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Effects of Regular and Consequent Citrus Fruits Consumption on Vascular Protection (AGRUVASC)

The safety and scientific validity of this study is the responsibility of the study sponsor and investigators. Listing a study does not mean it has been evaluated by the U.S. Federal Government. Read our disclaimer for details. Identifier: NCT00539916
Recruitment Status : Completed
First Posted : October 5, 2007
Last Update Posted : August 18, 2008
Information provided by:
University Hospital, Bordeaux

Brief Summary:

Epidemiological studies definitively show that fruit and vegetable consumption is positive for health and more specifically for cardiovascular diseases (CVD) prevention. In France, among fruits, those which are the most frequently consumed are citrus fruits essentially as juices and more specifically as orange juices. However, their health effects have been poorly studied so far. Citrus fruits contain vitamin C associated with various phytomicronutrients i.e. carotenoids (essentially -cryptoxanthin) and polyphenols. Each fruit contains specific compounds: hesperetin in orange, naringenin in grapefruit, eriodyctiol in lemon. Some scientific studies performed either in vitro or in animal models demonstrated properties of these micronutrients which could contribute to a positive health effect of citrus fruits on vascular protection. However data are still missing.

The main goal of this project is to characterize the effect of orange juice consumption on vascular disease risk factors and to evaluate the specific role of their micronutrient compounds (polyphenols and carotenoids) in this protection. To reach this goal, a randomized "cross-over" clinical study will be performed on volunteers presenting a mild hypercholesterolemia. They will consume for 4 weeks an orange juice or a reconstituted drink similar to the orange juice for its composition in carbohydrates, minerals, vitamin C and folates but without phytomicronutrients. The effect of the juice consumption on the vascular function will be monitored exploring lipid abnormalities in plasma, measuring endothelial vasoreactivity (FMD) (Flow Mediated Dilatation), as well as endothelial dysfunction, thrombosis, inflammation and oxidative stress biomarkers in plasma. Comparison of urinary metabolomes after orange juice consumption or that of the reconstituted drink will lead to the identification of the metabolic pathways modulated by the orange juice micronutrients.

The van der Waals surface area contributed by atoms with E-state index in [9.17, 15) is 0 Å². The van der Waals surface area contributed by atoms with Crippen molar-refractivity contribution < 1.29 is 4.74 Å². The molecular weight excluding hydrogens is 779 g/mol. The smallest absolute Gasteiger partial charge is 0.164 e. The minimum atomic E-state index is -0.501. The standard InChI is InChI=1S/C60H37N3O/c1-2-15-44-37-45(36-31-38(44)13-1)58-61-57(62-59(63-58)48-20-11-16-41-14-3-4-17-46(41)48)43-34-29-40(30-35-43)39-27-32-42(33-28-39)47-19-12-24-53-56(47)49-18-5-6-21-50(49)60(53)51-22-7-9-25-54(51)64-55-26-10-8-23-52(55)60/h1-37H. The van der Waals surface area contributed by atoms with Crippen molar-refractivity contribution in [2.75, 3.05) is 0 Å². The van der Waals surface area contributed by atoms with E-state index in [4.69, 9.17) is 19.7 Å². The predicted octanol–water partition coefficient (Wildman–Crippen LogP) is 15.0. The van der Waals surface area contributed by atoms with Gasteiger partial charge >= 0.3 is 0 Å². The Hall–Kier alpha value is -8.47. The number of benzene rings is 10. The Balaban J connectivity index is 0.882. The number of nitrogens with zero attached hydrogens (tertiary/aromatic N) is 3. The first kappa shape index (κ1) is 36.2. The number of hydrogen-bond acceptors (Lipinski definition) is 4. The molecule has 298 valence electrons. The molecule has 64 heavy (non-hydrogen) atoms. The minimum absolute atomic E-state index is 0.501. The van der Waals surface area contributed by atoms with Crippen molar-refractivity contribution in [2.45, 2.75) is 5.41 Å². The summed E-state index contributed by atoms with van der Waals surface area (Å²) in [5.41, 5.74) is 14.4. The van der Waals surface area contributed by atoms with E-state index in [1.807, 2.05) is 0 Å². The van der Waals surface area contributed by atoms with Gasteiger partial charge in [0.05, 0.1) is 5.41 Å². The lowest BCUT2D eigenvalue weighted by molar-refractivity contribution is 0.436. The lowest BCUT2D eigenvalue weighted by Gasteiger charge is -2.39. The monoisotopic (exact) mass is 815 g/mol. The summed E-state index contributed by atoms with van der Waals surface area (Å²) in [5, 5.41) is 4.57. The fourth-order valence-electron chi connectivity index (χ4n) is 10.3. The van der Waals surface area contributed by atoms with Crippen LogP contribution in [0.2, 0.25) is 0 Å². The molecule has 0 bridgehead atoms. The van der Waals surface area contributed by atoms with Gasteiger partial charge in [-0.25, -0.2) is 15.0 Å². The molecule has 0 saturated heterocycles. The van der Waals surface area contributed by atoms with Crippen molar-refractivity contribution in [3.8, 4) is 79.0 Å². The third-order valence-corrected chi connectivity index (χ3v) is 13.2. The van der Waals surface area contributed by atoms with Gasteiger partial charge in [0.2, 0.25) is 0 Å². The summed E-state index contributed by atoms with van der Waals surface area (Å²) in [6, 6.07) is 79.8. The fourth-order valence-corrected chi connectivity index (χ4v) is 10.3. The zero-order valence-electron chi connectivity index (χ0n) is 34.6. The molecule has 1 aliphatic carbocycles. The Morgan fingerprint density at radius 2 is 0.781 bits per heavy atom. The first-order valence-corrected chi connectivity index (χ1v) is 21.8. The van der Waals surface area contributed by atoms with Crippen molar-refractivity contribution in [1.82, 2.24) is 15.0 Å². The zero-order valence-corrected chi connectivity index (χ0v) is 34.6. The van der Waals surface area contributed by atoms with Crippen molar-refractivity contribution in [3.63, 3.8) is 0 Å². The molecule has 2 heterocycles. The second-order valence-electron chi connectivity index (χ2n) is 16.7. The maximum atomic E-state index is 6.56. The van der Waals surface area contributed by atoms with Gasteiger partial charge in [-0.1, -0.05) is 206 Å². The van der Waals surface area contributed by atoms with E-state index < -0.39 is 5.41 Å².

Moreover ELISA tests for the two major flavanones from citrus fruits (hesperetin and naringenin) will be developed. They will be used to determine the plasma levels of these molecules in order to analyze the relation "ingested quantity - bioavailable quantity - physiological effect".

The results obtained in this project will allow clarifying citrus fruit effects, and particularly orange juice, in vascular protection.

Condition or disease Intervention/treatment Phase
Cardiovascular Disease Risk Factors Behavioral: Regular orange juice consumption Not Applicable